By Dr. Gifford-Jones and Diana Gifford-Jones on December 15, 2023.
Heart disease is called the “silent killer.” Why? Because the first symptom can be a fatal attack. Most people lead their lives unaware of the ticking time bomb within, neglecting lifestyle changes that could radically reduce the risk. The fact is, preventing heart disease needs to be a lifelong practice, starting in childhood.
Pediatric cardiologists and researchers who focus on identifying and mitigating risk factors for cardiovascular disease in children and young adults are proving the case. Studies show that obese children have higher levels of insulin resistance and inflammation than their non-obese peers, both of which are known risk factors for heart disease. Obese children also have stiffer arteries, which can lead to high blood pressure and other cardiovascular problems.
But heart health among children can begin even earlier in their lives, including before birth. Long before childhood obesity becomes a risk factor for heart disease, low birth weight, maternal smoking during pregnancy, and childhood exposure to environmental toxins are a concern.
In one study, children who were exposed to second-hand smoke had higher levels of atherosclerosis, or the buildup of plaque in the arteries associated with cardiovascular disease, than children who were not exposed.
The list of health problems caused by second-hand smoke is already a mile long. Adding increased risk of cardiovascular disease for children may not get the headlines this research finding deserves. But any adult neglecting to keep kids safe from smoke is guilty of the kind of child abuse that lasts a lifetime.
Cholesterol is another common consideration in cardiovascular disease. While cholesterol is often associated with older adults, it is also an important factor in the development of heart disease in children and young adults.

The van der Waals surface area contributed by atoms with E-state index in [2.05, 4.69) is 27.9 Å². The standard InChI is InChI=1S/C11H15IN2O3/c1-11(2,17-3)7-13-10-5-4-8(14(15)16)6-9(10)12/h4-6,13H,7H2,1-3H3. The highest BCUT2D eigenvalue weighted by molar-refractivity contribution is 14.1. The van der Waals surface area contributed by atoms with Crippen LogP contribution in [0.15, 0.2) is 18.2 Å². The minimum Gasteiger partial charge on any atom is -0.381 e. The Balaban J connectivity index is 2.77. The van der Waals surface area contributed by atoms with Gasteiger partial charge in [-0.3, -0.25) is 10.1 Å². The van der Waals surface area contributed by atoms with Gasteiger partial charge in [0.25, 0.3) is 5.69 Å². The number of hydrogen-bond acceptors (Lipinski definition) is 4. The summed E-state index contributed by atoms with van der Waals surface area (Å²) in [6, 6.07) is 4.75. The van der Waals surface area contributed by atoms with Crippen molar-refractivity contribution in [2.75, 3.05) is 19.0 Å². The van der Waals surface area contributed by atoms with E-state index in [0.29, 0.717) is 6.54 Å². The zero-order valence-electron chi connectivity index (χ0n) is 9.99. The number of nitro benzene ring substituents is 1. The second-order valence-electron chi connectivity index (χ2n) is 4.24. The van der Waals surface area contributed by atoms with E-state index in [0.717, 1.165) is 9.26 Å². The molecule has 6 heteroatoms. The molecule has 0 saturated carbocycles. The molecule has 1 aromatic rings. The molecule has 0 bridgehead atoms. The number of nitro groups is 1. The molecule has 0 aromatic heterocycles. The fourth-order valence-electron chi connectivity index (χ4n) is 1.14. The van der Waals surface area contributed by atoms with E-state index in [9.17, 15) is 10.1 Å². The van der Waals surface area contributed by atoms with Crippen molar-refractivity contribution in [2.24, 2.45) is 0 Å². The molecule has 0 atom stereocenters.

In another study, researchers found that children and young adults with elevated levels of LDL cholesterol, or “bad” cholesterol, were more likely to develop atherosclerosis and other cardiovascular problems. They also found that reducing LDL cholesterol levels through diet and medication can significantly reduce the risk of heart disease.
There are important implications of this research for the prevention and treatment of cardiovascular disease in children and young adults. By identifying and mitigating risk factors early in life, it may be possible to prevent the development of heart disease later on.
To combat childhood obesity, the recommendation is a multifaceted approach that includes healthy eating, regular exercise, avoiding exposure to environmental toxins such as second-hand smoke, and behavioural interventions, with an emphasis on starting early.
But there are a few fundamental problems. One, infants and young children have no capacity to lobby for their health. They are utterly dependent on their caregivers and the environment in which they live. Two, young people tend to feel immortal. They willfully indulge in high levels of risk. Three, by the time mid-life arrives, it’s often too late to erase the cumulative negative health impacts of poor lifestyle.
So for loving parents and grandparents everywhere: what might be the best birthday and holiday gifts for the youngsters in your family? Skip the sugary soft drinks, cakes and ice cream. Instead, make a photograph album of healthy, active centenarians and include the recipe for how to make it to 100+. There is an abundance of Gifford-Jones articles that could be included too – available at http://www.docgiff.com – arguably the best free advice of all!
But we shouldn’t be making light of the situation. Here in North America, and sadly around the world too, we are currently getting this one very wrong. Make no mistake about it, global childhood obesity rates are on the rise.